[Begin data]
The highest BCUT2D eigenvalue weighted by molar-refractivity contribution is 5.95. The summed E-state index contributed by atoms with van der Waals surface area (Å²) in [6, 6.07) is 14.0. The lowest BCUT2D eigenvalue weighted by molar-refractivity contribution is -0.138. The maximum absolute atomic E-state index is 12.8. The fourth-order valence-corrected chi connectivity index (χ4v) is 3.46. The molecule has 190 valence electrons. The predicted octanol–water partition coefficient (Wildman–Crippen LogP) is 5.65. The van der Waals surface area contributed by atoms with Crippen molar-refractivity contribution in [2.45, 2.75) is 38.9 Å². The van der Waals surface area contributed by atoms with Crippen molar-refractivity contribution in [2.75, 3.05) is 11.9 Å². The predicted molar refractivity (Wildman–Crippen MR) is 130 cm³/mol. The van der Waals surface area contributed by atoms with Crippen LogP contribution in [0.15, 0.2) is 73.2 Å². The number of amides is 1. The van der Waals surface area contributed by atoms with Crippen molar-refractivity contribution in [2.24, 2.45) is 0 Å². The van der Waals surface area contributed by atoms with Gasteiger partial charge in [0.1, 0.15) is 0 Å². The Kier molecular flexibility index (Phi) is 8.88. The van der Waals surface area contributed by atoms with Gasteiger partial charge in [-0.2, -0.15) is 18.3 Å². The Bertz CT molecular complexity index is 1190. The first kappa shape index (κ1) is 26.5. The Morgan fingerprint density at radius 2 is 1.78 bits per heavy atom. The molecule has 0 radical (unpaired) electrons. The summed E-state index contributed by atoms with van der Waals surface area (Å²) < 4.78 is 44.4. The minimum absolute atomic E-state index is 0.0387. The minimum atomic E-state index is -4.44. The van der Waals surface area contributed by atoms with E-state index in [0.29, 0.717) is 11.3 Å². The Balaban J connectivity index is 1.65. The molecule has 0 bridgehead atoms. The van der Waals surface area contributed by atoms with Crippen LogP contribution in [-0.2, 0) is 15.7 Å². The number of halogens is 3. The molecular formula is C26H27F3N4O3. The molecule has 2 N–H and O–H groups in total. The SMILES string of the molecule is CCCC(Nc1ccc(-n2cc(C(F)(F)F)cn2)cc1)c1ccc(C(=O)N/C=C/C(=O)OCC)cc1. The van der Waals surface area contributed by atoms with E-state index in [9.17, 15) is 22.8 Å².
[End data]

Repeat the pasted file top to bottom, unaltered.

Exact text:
The highest BCUT2D eigenvalue weighted by molar-refractivity contribution is 5.95. The summed E-state index contributed by atoms with van der Waals surface area (Å²) in [6, 6.07) is 14.0. The lowest BCUT2D eigenvalue weighted by molar-refractivity contribution is -0.138. The maximum absolute atomic E-state index is 12.8. The fourth-order valence-corrected chi connectivity index (χ4v) is 3.46. The molecule has 190 valence electrons. The predicted octanol–water partition coefficient (Wildman–Crippen LogP) is 5.65. The van der Waals surface area contributed by atoms with Crippen molar-refractivity contribution in [2.45, 2.75) is 38.9 Å². The van der Waals surface area contributed by atoms with Crippen molar-refractivity contribution in [2.75, 3.05) is 11.9 Å². The predicted molar refractivity (Wildman–Crippen MR) is 130 cm³/mol. The van der Waals surface area contributed by atoms with Crippen LogP contribution in [0.15, 0.2) is 73.2 Å². The number of amides is 1. The van der Waals surface area contributed by atoms with Crippen molar-refractivity contribution in [2.24, 2.45) is 0 Å². The van der Waals surface area contributed by atoms with Gasteiger partial charge in [0.1, 0.15) is 0 Å². The Kier molecular flexibility index (Phi) is 8.88. The van der Waals surface area contributed by atoms with Gasteiger partial charge in [-0.2, -0.15) is 18.3 Å². The Bertz CT molecular complexity index is 1190. The first kappa shape index (κ1) is 26.5. The Morgan fingerprint density at radius 2 is 1.78 bits per heavy atom. The molecule has 0 radical (unpaired) electrons. The summed E-state index contributed by atoms with van der Waals surface area (Å²) < 4.78 is 44.4. The minimum absolute atomic E-state index is 0.0387. The minimum atomic E-state index is -4.44. The van der Waals surface area contributed by atoms with E-state index in [0.29, 0.717) is 11.3 Å². The Balaban J connectivity index is 1.65. The molecule has 0 bridgehead atoms. The van der Waals surface area contributed by atoms with Crippen LogP contribution in [-0.2, 0) is 15.7 Å². The number of halogens is 3. The molecular formula is C26H27F3N4O3. The molecule has 2 N–H and O–H groups in total. The SMILES string of the molecule is CCCC(Nc1ccc(-n2cc(C(F)(F)F)cn2)cc1)c1ccc(C(=O)N/C=C/C(=O)OCC)cc1. The van der Waals surface area contributed by atoms with E-state index in [9.17, 15) is 22.8 Å².